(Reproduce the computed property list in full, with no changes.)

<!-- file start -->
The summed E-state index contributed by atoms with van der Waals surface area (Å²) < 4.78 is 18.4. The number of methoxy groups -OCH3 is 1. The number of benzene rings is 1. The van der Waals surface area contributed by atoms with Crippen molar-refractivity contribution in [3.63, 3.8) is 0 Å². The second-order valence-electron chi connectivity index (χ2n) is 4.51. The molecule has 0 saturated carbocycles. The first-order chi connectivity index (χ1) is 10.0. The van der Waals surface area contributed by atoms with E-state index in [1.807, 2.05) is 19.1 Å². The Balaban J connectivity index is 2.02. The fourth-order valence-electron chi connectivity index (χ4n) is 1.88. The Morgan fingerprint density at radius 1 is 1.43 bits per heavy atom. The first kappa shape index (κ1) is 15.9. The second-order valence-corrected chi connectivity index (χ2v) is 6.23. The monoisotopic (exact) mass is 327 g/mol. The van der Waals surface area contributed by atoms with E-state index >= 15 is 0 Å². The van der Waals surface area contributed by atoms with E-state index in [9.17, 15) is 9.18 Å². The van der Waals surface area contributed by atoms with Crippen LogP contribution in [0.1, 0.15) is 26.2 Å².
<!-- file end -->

The summed E-state index contributed by atoms with van der Waals surface area (Å²) < 4.78 is 18.4. The number of methoxy groups -OCH3 is 1. The number of benzene rings is 1. The van der Waals surface area contributed by atoms with Crippen molar-refractivity contribution in [3.63, 3.8) is 0 Å². The second-order valence-electron chi connectivity index (χ2n) is 4.51. The molecule has 0 saturated carbocycles. The first-order chi connectivity index (χ1) is 10.0. The van der Waals surface area contributed by atoms with E-state index in [1.807, 2.05) is 19.1 Å². The Balaban J connectivity index is 2.02. The fourth-order valence-electron chi connectivity index (χ4n) is 1.88. The Morgan fingerprint density at radius 1 is 1.43 bits per heavy atom. The first kappa shape index (κ1) is 15.9. The second-order valence-corrected chi connectivity index (χ2v) is 6.23. The monoisotopic (exact) mass is 327 g/mol. The van der Waals surface area contributed by atoms with E-state index >= 15 is 0 Å². The van der Waals surface area contributed by atoms with E-state index in [9.17, 15) is 9.18 Å². The van der Waals surface area contributed by atoms with Crippen LogP contribution in [0.1, 0.15) is 26.2 Å².